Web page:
The good and the bad
With so many users viewing and acting upon the medical content in their social media feeds, we were curious about their perspectives on this growing trend. Do people think social media diagnosis content is helping or hurting people’s health?
People estimated that illness and disease content made up approximately 10% of their social media feeds, with Tumblr containing the most. Tumblr’s presence at the top of the list is troubling, as the platform was once notorious for glorifying and spreading misinformation regarding mental illness and eating disorders.
To that end, most respondents had concerns about social media medical content. The biggest concern, held by 73% of respondents, was the possibility of misdiagnosis. People also worried about the spread of inaccurate information (70%), lack of accountability for content creators (54%), and fear-mongering (44%).
However, people also acknowledged the many potential benefits of medical content on social media. People felt most optimistic about increased medical awareness (72%), reduced stigma of disease and illness (56%), and the encouragement of early detection (42%). Another 38% were optimistic about social media’s potential to foster medical empathy, and 26% thought content could help empower patients.
To help balance the good and the questionable, 88% of people said medical-related content should carry a warning when not created by medical professionals. Such a warning could help people evaluate content credibility and make informed decisions regarding their use of social media content.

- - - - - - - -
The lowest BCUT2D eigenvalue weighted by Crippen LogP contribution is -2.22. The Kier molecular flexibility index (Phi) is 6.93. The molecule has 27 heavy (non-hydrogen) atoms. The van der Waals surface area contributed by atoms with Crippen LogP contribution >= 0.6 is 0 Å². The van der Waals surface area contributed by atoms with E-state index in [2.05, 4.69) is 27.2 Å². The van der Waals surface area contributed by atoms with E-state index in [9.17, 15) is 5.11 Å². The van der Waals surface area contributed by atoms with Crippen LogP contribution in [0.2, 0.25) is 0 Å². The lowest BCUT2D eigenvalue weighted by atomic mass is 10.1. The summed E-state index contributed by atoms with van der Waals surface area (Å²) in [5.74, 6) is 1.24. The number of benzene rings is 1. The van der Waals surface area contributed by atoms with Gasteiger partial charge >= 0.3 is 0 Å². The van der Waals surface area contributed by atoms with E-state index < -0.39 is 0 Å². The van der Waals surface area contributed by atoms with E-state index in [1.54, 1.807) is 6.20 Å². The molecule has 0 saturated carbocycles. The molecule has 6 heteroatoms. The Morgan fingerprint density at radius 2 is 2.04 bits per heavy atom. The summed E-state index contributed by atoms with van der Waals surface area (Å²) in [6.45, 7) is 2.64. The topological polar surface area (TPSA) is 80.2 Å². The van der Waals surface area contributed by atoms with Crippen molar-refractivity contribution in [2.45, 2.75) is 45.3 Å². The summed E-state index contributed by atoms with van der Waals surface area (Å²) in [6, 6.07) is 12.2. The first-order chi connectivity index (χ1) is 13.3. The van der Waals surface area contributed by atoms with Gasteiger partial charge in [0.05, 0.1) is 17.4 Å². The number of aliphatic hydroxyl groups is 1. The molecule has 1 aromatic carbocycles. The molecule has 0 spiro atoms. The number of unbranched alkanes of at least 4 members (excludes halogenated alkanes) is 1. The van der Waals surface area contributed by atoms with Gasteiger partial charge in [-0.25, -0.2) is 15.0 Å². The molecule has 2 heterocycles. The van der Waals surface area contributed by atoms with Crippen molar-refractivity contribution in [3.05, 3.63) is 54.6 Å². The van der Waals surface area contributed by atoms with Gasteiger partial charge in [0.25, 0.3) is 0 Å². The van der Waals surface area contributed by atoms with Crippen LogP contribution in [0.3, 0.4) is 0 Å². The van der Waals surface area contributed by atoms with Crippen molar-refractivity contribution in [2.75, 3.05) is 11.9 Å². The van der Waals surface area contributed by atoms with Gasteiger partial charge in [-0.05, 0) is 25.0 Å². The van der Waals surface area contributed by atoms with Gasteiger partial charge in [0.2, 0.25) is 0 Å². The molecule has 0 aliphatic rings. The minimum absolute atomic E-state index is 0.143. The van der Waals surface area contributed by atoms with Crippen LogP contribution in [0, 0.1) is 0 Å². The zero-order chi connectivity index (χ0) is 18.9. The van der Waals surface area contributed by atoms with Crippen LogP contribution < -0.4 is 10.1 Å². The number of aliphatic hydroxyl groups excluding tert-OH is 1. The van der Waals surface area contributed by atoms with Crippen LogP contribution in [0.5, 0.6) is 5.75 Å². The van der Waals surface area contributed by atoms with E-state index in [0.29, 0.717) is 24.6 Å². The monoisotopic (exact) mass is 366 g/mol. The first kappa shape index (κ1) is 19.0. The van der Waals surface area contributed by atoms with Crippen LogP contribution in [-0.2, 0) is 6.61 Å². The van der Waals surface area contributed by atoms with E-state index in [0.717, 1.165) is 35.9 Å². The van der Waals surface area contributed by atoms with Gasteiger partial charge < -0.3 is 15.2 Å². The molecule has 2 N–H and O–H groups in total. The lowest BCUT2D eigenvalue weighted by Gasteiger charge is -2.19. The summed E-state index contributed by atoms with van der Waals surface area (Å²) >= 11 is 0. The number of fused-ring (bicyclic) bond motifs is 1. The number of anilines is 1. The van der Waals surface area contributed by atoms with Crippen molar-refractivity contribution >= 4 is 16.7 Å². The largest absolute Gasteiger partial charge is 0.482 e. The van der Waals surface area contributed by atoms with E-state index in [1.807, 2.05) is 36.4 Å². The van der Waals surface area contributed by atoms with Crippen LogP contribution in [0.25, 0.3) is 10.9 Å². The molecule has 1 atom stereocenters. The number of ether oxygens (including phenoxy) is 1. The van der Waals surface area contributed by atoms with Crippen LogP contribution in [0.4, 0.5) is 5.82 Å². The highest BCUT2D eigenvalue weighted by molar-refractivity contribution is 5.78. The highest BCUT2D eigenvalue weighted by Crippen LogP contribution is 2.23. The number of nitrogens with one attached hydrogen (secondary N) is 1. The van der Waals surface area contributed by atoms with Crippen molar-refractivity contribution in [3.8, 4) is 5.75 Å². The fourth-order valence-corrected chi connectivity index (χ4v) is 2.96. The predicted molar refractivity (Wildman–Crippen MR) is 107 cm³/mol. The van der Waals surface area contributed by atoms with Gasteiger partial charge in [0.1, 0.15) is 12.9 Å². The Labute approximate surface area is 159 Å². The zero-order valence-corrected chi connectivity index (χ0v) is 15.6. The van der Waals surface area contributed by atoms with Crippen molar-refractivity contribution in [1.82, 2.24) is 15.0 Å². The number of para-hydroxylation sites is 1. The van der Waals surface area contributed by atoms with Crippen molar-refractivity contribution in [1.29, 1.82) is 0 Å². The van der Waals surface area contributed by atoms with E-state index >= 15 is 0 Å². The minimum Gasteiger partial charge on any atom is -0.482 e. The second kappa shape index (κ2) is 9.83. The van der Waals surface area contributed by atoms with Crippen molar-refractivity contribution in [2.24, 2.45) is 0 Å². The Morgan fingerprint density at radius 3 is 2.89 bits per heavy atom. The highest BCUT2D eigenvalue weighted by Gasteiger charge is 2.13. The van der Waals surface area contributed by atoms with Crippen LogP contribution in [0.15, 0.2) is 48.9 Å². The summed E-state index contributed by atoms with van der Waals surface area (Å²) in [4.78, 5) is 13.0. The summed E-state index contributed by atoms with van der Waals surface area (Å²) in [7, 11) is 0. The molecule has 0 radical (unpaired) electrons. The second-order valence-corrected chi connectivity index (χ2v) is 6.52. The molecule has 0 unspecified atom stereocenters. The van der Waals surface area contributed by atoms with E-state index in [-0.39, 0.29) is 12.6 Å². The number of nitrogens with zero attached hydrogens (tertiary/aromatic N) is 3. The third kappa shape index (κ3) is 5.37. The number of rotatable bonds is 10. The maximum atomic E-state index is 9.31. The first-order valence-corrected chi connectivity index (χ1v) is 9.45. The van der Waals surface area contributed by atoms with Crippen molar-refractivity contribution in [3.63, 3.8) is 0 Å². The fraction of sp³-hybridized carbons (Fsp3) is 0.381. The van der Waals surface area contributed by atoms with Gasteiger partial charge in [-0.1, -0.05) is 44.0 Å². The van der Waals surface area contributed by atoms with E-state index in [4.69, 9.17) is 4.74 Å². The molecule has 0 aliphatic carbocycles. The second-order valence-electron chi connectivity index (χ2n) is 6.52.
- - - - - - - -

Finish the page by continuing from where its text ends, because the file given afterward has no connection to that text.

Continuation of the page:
The future of medicine
Social media has become a leading source of information for many people, a role that has extended to the health field. Instead of waiting for appointments and tests, people are turning to their content feeds to learn about symptoms and self-diagnose. While online medical content can be helpful, people should be cautious about self-diagnosing; seeking professional medical advice regarding any major illness, disease, or treatment plan is still crucial.
Tebra surveyed 1,000 people about their social media use and perceptions of medical content on social media. Of these respondents, 93 were baby boomers, 259 were from Generation X, 579 were millennials, and 69 were from Generation Z.
All survey data shown above is self-reported.
With data-driven strategies and a passion for storytelling, Tebra helps healthcare providers achieve their goals by growing their digital presence.
Fair use statement
If you’re interested in exploring the phenomenon of self-diagnosing on social media, feel free to share our findings for noncommercial use. We simply ask that you include a link back to this page so readers can access our full methodology and findings. Let’s work together to promote accurate health information and help people make informed decisions.
You Might Also Be Interested In
Wondering where to start with medical practice social media? Check out this ultimate guide written for medical practices.
- What social media do medical professionals use? Learn the differences between the major social media platforms and discover which ones your practice should be on.
- Get more patients with paid social media advertising. Learn how to use social media to attract more patients.